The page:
New experiences in the same town
Last week, I heard two different people in two different places say the exact same thing, “This is my week-long vacation. I wouldn’t miss it.”
One man was an official at the Jasper County Fair. When I met him, he was relaxing on a bench in the sun with many people gathered around him.
Everyone there knew him because he had been going since he was a kid, his kids participated there and now his grandkids. The fair was a generational experience like that. It was a family tradition, a reunion, a social norm.
For this man, it was time to reflect on the past, see the kids succeed and see so many familiar faces. It made him happy.
The other man was a RAGBRAI rider from Madison, Wisc. When I met him, he was eating an ear of sweet corn, standing alone in the shade in the middle of a large crowd.
He rode alone, but he didn’t mind the solitude. He came each year because he enjoyed his experience of riding alongside fellow riders and seeing many famliar faces he only saw once a year.
It was different from his routine lifestyle in the city. It made him happy.
You see, that’s one of the best things about being a writer at a daily newspaper and it’s one of the reasons I love my job.
I get to go out into the community and meet people. All different kinds of people; no one is excluded.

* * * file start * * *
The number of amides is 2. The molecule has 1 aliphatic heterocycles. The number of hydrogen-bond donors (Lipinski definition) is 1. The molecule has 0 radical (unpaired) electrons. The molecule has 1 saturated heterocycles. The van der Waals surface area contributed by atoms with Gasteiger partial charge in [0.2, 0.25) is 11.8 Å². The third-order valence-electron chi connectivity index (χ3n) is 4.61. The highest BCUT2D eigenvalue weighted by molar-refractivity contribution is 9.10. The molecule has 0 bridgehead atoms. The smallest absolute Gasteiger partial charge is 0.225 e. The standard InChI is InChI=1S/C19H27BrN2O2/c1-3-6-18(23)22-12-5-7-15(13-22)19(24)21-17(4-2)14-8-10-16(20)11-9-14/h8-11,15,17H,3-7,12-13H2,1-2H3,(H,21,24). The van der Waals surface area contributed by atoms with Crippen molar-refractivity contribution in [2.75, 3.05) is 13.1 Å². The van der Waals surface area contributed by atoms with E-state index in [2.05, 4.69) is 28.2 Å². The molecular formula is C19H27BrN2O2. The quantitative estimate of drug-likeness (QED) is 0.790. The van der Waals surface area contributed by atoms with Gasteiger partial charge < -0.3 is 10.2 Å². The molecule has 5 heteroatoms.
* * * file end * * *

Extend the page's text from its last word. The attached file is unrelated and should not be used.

I might meet a sinner one day and a saint the next, or a rich man one week and a poor man the next. The newspaper is interested in everyone, because let’s be honest, we’re all part of the same community.
Not only do I love getting to meet with strangers, but I love the opportunity to go places that I wouldn’t go otherwise and to momentarily embed myself in ways of life that are foreign to me. It’s an incredible experience to embrace something new and unfamiliar, to go into looking at it objectively and aspire to learn as much as possible.
The fair, for example. Although I grew up in Newton, I had never gone to the Jasper County Fair in Colfax. I didn’t think I’d enjoy it much, and I never surrounded myself with many fairgoers.
I never grew up on a farm. In fact, I grew up a block from my elementary school, a gas station, a city park, and a grocery store. It was a great community, and living that close to so many places gave me easy access to practically anything I needed.
It defintely had its benefits.
But, the kids that attend the fair, who compete in the daily competitions, are 4H and FFA members, semed to live a little bit simplier. They are really good kids, not that city kids aren’t good.
They spend the entire week at the fair, working hard, tending to their animals, judging other competitions and enjoying their time together with friends and family. I noticed they were helpful, considerate, and honest — even to their peers.
They had integrity, and they were sincere and humble.
Maybe I’m just looking for a group of non-conforming adolescents in today’s society, or I’m blind from an outside perspective. Regardless, it was comforting to know a group of young people were so respectful.
Working at the newspaper is like going to a club fair on a college campus. There are hundreds of clubs, many you’ve never heard of before or never thought there were enough people interested in something to classify it as club.
But you walk by and visit and learn about why these people do what they do. If you go with your friends, you might feel the need to skip some club tables and go to the tables a majority of people go to, but when you’re alone, and working, you get to stop and experience each one, if only for a little while.
Anyway, I better get back to work. I wonder who I’ll meet today and what I’ll learn from them.